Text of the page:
NARSOL’s Board of Directors
David is a successful returning citizen, reentry professional, and criminal justice reform advocate. A client of Equal Justice Initiative, he was released on parole in 2013 after serving more than 13 years and pursuing several educational opportunities while incarcerated. He subsequently obtained his bachelor’s degree from Eastern University and is now the Lancaster Program Director for New Person Ministries, a reentry program for men who have committed sex offenses and other returning citizens. He is also Co-Chair of the Lancaster County Reentry Coalition; a member of the Pennsylvania Reentry Council, a statewide coalition of county reentry organizations; and a Healing Communities facilitator. David is also a graduate of the 2019 Just Leadership USA Leading with Conviction cohort, an intensive executive development program for leaders who have been previously incarcerated. David enjoys educating the next generation of criminal justice professionals on rehabilitation and advocating in various spheres for an effective and equitable justice system, and is a frequent speaker at colleges and universities, criminal and social justice conferences, and community events.
Brenda Jones | executive director
Brenda has been involved in this cause since September of 2009. She started by looking for support but quickly saw the magnitude of the pain and despair faced by others affected by these draconian laws. When a high-profile murder in Maryland sent lawmakers scurrying to pass tons of tough-on-sex-offenders laws, Brenda dove in headfirst and, as she says, “I have never looked back.” Brenda has been executive director of state affiliate FAIR (Families Advocating Intelligent Registries) since its inception in 2010 and in 2012 became the first executive director of then-RSOL. Under her administration, NARSOL has seen many changes: increased transparency, launch of a membership program, and a more robust state affiliate initiative.
Philip Kaso | treasurer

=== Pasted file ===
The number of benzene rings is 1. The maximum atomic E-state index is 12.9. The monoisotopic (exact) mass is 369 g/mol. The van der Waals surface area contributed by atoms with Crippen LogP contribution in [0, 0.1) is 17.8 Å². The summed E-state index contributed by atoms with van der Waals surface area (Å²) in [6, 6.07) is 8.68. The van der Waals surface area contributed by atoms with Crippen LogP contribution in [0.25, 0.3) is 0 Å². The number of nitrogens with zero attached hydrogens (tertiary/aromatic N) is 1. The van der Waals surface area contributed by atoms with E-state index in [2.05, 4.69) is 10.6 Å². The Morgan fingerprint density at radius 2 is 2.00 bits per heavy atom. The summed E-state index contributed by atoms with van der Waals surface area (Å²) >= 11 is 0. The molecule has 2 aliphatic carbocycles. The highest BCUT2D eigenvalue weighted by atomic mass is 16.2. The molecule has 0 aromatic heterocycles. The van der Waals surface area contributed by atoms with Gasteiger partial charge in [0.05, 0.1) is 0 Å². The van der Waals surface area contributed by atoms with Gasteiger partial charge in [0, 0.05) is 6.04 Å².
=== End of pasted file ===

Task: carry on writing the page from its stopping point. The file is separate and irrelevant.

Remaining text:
Philip Kaso is a retired US Navy Chief Petty Officer and registered citizen living in West Virginia. He has an impactful story and believes that; “stories are the art of our lives.” For the past decade, Philip has been actively involved in civil rights and sexual offense law reform. He is a lifetime member of the national civil rights organization National Association for Rational Sexual Offense Laws (NARSOL), a 2016 NARSOL Pearl award recipient, the NARSOL Treasurer, Director of Corporate Investment, and a member of the NARSOL Finance Committee. Additionally, he is a co-creator/mentor for the NARSOL Fearless Project, dedicated to creating dynamic, autonomous, registered citizen-specific support groups around the country. Philip was the creator and inaugural chair of the NARSOL Nominating Committee, which annually recruits, interviews, and recommends a slate of qualified board candidates who participate in a member-wide yearly election to fill open and vacating board positions. Philip also serves on NARSOL’s foundation Vivante Espero as vice president on the board and chair of the Vivante Espero Investment Committee. He holds an Associate of Science in Finance from Hawaii Pacific University and a Bachelor of Science in Business Administration from the University of Phoenix. He is currently an MBA candidate at Liberty University. In addition to his national civil rights efforts on behalf of NARSOL and Vivante Espero, Philip is West Virginians for Rational Sexual Offense Laws (WVRSOL) executive director. WVRSOL was established in 2020 as an unincorporated, non-profit association and affiliate of the National Association for Rational Sexual Offense Laws (NARSOL). WVRSOL advocates for registered citizens in West Virginia to make the 2020s the decade known for criminal justice reform, rational sexual offense laws, and restorative justice.